Analysis Of Anti-Beauty Myth 'And Taking Beauty's Measure'

“Anti-Beauty Myth” by Christine Rosen and “Taking Beauty’s Measure” by Rachel Shteir are articles from Commentary Magazine and Chronicle of Higher Education respectively. Both articles are resistant to the anti-beauty claims made by feminist writers. “Anti-beauty myth” discusses why people are still beauty conscious despite feminist efforts to punish over-emphasis on beauty while “Taking Beauty’s Measure” believes beauty should be desired rather than being ostracised. Even though both writers draw attention to the plausible flaws of the feminists’ claims, Christine Rosen, in “Anti-beauty myth”, provides an alternative perspective of beauty to supplement her arguments. Thus, it renders her argument stronger and more versatile.

Both “Anti-Beauty
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(Shteir para 12) Infomercials are slightly biased in nature as they are selling the idea of the author therefore these anti-beauty claims may not be credible. Shteir also talks about Rhode’s character as being one who views beauty in a way that lacks any sense of humor (Shteir para 21) and whom does not seem to get off campus much. (Shteir para 22) It is likely that the environment Rhode is exposed to affected and led to her peculiar perception of beauty.

In “The Anti-Beauty Myth”, Rhode seeks to extend civil rights law to include discrimination based on looks and supports her argument by denying the fact that a small number of these cases would not overwhelm the already overburdened legal system. (Rosen para 3)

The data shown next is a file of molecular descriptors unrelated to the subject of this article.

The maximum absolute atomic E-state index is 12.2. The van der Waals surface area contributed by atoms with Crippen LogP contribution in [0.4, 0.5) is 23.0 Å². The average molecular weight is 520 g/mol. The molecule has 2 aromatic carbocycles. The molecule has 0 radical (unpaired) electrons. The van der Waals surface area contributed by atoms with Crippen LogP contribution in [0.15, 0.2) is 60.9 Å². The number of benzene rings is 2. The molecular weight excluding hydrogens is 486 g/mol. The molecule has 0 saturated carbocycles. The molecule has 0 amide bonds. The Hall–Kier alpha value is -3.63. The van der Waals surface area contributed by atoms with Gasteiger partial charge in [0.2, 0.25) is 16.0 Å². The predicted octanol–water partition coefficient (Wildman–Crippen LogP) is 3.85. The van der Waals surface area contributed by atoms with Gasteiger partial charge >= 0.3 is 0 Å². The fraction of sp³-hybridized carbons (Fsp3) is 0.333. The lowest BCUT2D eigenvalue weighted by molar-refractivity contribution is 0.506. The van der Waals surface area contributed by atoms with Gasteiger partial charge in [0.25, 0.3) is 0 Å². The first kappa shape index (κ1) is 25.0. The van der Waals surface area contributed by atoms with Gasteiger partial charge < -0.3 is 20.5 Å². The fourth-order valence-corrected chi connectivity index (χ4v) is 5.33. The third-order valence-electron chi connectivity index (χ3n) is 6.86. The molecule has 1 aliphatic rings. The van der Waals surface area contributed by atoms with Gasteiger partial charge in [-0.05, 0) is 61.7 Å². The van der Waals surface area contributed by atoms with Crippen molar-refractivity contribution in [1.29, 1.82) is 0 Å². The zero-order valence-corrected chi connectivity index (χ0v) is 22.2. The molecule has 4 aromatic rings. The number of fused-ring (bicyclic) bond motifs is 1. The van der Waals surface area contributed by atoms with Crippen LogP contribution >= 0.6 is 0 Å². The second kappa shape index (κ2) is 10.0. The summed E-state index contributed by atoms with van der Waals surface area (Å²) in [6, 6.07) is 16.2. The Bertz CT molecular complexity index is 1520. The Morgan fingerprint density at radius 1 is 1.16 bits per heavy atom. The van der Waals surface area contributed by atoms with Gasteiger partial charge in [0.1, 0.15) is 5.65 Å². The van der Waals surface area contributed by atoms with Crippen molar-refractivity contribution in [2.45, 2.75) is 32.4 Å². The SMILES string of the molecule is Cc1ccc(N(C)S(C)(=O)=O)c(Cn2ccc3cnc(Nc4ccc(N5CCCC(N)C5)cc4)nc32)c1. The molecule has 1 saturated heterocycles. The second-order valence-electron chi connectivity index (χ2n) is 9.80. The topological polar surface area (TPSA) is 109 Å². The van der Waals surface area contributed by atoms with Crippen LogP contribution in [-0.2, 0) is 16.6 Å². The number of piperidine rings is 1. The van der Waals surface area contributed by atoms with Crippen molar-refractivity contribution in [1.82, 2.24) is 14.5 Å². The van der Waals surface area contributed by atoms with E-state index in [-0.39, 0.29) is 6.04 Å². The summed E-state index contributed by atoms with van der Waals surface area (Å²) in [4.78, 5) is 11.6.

However, Rosen questioned her argument by disputing that lookism may not be as prevalent if the number of cases were so small. (Rosen para 4)

In “The Anti-Beauty Myth”, Rosen believes Rhode is not credible because her arguments display hostility towards women whose political beliefs do not agree with her own. For example, she leaves out information of Michelle Obama and Gloria Steinem pursuing beauty but only brings it up for Sarah Palin, saying she pays her make up artist more than her foreign policy advisor. (Rosen para 5) Someone who leaves out information in order to strengthen their argument or weaken the opposing cannot be considered
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Rosen distinguishes the difference between natural beauty and grooming. She supports grooming activities such as “coloring, or marking the lips, hands, nails, eyes, and face” because it “denotes the status and role of the person in relationship to some audience”, benefiting those who seek to improve their appearances. (Para 11) Natural beauty, on the other hand, is “what we are granted, through no effort of our own, at birth” and it is not something that we can alter. (Para 11) This clear distinction suggests that the feminists writers’ perception of beauty is just grooming, which is why Rhodes’ disapproves of both “Sarah Palin’s makeup expert” (Para 5) and Estee Lauder’s quote that “there are no homely women, only careless women”. This implies that Rhodes does not believe in the use of makeup to boost one’s appearance. Rosen approves of grooming because it helps to compensate for the lack of natural beauty and acts as “a powerful sign of personal identity”. (Para 12) This is a clear indication that she disagrees with the feminist writers’ anti-beauty

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